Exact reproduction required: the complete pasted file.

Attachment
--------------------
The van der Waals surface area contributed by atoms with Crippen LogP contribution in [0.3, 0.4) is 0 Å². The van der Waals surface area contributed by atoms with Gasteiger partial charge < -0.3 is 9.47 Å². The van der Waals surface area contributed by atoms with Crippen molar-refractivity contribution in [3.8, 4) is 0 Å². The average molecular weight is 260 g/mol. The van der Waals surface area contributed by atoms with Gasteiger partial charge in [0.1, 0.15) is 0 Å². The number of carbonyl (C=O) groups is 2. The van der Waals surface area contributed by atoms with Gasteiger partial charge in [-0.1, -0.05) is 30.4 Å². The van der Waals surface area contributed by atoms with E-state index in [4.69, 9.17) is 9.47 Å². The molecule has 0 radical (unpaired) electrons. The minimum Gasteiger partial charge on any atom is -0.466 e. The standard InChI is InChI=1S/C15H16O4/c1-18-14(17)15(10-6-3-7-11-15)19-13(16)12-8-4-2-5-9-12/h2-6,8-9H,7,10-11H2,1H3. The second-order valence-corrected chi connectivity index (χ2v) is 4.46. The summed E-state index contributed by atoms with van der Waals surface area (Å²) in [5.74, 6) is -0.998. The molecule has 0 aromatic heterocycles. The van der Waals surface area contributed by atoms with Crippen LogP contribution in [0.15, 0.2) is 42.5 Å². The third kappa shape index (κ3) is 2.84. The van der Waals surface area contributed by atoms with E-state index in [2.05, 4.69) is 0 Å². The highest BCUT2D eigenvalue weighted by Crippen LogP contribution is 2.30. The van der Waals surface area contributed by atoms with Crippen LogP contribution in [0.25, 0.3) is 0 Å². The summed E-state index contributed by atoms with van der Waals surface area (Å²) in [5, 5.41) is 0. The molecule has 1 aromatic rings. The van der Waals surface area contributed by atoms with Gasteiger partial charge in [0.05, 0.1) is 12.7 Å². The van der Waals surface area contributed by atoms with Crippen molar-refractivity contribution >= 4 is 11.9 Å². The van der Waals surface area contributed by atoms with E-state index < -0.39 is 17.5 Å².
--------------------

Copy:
The van der Waals surface area contributed by atoms with Crippen LogP contribution in [0.3, 0.4) is 0 Å². The van der Waals surface area contributed by atoms with Gasteiger partial charge < -0.3 is 9.47 Å². The van der Waals surface area contributed by atoms with Crippen molar-refractivity contribution in [3.8, 4) is 0 Å². The average molecular weight is 260 g/mol. The van der Waals surface area contributed by atoms with Gasteiger partial charge in [0.1, 0.15) is 0 Å². The number of carbonyl (C=O) groups is 2. The van der Waals surface area contributed by atoms with Gasteiger partial charge in [-0.1, -0.05) is 30.4 Å². The van der Waals surface area contributed by atoms with E-state index in [4.69, 9.17) is 9.47 Å². The molecule has 0 radical (unpaired) electrons. The minimum Gasteiger partial charge on any atom is -0.466 e. The standard InChI is InChI=1S/C15H16O4/c1-18-14(17)15(10-6-3-7-11-15)19-13(16)12-8-4-2-5-9-12/h2-6,8-9H,7,10-11H2,1H3. The second-order valence-corrected chi connectivity index (χ2v) is 4.46. The summed E-state index contributed by atoms with van der Waals surface area (Å²) in [5.74, 6) is -0.998. The molecule has 0 aromatic heterocycles. The van der Waals surface area contributed by atoms with Crippen LogP contribution in [0.15, 0.2) is 42.5 Å². The third kappa shape index (κ3) is 2.84. The van der Waals surface area contributed by atoms with E-state index in [2.05, 4.69) is 0 Å². The highest BCUT2D eigenvalue weighted by Crippen LogP contribution is 2.30. The van der Waals surface area contributed by atoms with Crippen LogP contribution in [0.25, 0.3) is 0 Å². The summed E-state index contributed by atoms with van der Waals surface area (Å²) in [5, 5.41) is 0. The molecule has 1 aromatic rings. The van der Waals surface area contributed by atoms with Gasteiger partial charge in [0.05, 0.1) is 12.7 Å². The van der Waals surface area contributed by atoms with Crippen molar-refractivity contribution >= 4 is 11.9 Å². The van der Waals surface area contributed by atoms with E-state index < -0.39 is 17.5 Å².